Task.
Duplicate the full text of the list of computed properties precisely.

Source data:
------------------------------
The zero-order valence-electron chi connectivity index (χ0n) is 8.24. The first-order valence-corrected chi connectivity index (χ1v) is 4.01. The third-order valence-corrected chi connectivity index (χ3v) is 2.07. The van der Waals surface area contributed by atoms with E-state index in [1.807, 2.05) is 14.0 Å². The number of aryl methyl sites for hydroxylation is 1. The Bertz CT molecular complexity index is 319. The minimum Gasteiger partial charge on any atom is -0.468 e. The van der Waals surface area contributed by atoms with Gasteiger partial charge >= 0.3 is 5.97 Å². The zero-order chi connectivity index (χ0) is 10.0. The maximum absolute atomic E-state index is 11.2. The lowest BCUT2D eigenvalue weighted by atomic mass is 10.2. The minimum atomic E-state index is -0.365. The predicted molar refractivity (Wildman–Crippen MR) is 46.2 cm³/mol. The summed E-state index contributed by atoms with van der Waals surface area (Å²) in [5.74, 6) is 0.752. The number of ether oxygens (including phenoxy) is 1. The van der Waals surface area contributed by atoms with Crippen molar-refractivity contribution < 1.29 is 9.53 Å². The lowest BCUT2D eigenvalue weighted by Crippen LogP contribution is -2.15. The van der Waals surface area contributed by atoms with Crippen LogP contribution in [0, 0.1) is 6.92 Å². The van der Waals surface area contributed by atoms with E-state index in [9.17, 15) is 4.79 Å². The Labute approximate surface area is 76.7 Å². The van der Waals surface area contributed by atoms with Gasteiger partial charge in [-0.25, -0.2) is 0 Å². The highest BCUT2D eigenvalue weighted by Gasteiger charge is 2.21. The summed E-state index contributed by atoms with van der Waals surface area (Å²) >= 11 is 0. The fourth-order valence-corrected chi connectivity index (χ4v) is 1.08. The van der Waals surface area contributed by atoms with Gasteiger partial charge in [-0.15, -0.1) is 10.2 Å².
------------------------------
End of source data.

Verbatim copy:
The zero-order valence-electron chi connectivity index (χ0n) is 8.24. The first-order valence-corrected chi connectivity index (χ1v) is 4.01. The third-order valence-corrected chi connectivity index (χ3v) is 2.07. The van der Waals surface area contributed by atoms with E-state index in [1.807, 2.05) is 14.0 Å². The number of aryl methyl sites for hydroxylation is 1. The Bertz CT molecular complexity index is 319. The minimum Gasteiger partial charge on any atom is -0.468 e. The van der Waals surface area contributed by atoms with Gasteiger partial charge >= 0.3 is 5.97 Å². The zero-order chi connectivity index (χ0) is 10.0. The maximum absolute atomic E-state index is 11.2. The lowest BCUT2D eigenvalue weighted by atomic mass is 10.2. The minimum atomic E-state index is -0.365. The predicted molar refractivity (Wildman–Crippen MR) is 46.2 cm³/mol. The summed E-state index contributed by atoms with van der Waals surface area (Å²) in [5.74, 6) is 0.752. The number of ether oxygens (including phenoxy) is 1. The van der Waals surface area contributed by atoms with Crippen molar-refractivity contribution < 1.29 is 9.53 Å². The lowest BCUT2D eigenvalue weighted by Crippen LogP contribution is -2.15. The van der Waals surface area contributed by atoms with Crippen LogP contribution in [0, 0.1) is 6.92 Å². The van der Waals surface area contributed by atoms with E-state index in [9.17, 15) is 4.79 Å². The Labute approximate surface area is 76.7 Å². The van der Waals surface area contributed by atoms with Gasteiger partial charge in [-0.25, -0.2) is 0 Å². The highest BCUT2D eigenvalue weighted by Gasteiger charge is 2.21. The summed E-state index contributed by atoms with van der Waals surface area (Å²) >= 11 is 0. The fourth-order valence-corrected chi connectivity index (χ4v) is 1.08. The van der Waals surface area contributed by atoms with Gasteiger partial charge in [-0.15, -0.1) is 10.2 Å².